Zuma suggests alternative SADC tribunal

2013-11-06 23:10
President Jacob Zuma (Picture: Sapa)

President Jacob Zuma (Picture: Sapa)

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Cape Town - President Jacob Zuma on Wednesday suggested an alternative to the SADC tribunal was needed but defended its disbandment at Zimbabwe's behest.

Zuma told the National Assembly during presidential question time that legal advisers were considering how to establish a new framework for resolving disputes within the 15-nation Southern African Development Community (SADC) bloc.

"That process is being looked at by legal people because we believe it is a necessary instrument... I don't think we could live without [it]," he said in response to a question from the DA.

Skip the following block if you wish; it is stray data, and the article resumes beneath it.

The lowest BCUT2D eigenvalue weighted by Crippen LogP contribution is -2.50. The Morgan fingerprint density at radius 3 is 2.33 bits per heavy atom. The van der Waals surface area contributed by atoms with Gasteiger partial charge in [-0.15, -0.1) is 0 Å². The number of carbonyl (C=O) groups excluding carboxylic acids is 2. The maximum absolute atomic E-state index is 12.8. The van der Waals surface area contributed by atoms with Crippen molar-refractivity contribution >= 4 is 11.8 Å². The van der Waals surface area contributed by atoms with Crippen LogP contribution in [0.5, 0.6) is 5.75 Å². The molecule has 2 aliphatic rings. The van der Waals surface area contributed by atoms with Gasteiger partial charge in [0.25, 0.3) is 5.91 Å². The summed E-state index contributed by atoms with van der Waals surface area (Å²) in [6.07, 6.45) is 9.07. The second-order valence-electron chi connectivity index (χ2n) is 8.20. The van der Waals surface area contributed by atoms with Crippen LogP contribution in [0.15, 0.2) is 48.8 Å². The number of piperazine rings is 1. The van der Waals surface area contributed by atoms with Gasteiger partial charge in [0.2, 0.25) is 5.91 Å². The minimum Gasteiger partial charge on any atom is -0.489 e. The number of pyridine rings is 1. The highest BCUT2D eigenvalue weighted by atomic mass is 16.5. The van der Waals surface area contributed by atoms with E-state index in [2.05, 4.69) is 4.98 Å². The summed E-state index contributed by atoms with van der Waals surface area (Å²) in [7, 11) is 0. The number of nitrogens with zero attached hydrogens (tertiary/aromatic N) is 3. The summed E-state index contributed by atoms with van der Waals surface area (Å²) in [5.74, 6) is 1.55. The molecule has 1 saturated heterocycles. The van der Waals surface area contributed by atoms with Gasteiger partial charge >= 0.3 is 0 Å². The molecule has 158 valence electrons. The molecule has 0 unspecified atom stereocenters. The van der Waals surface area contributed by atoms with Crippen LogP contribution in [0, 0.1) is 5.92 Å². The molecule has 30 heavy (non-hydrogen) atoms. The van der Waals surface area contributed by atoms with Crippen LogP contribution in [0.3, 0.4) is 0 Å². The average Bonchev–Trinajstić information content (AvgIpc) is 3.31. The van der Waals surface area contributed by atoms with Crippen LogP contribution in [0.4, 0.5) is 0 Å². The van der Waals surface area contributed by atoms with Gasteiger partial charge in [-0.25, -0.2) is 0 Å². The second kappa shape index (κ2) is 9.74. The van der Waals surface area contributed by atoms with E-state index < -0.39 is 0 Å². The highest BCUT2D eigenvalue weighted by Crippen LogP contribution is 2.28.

"So there is no doubt that such an instrument would be essential and necessary. The one that got dismantled was because of the specific objection that one country made."

Zuma has been strongly criticised for allowing objections from his Zimbabwean counterpart Robert Mugabe to put the tribunal out of operation.

After the tribunal found that land seizure without compensation in Zimbabwe was racist, Mugabe rejected its rulings and jurisdiction and raised his objections at SADC summits.

In 2010, a SADC summit suspended the tribunal pending a probe into its mandate.

In 2012, it was decided at another summit that the tribunal could no longer try complaints by SADC citizens against their own governments.

The tribunal had been established by SADC leaders, including Mugabe, to ensure that member states adhered to the bloc's treaty.

It obliges them to act in accordance with human rights, democracy, and the rule of law.

Read more on:    da  |  sadc  |  jacob zuma  |  zimbabwe  |  cape town  |  parliament 2013  |  southern africa

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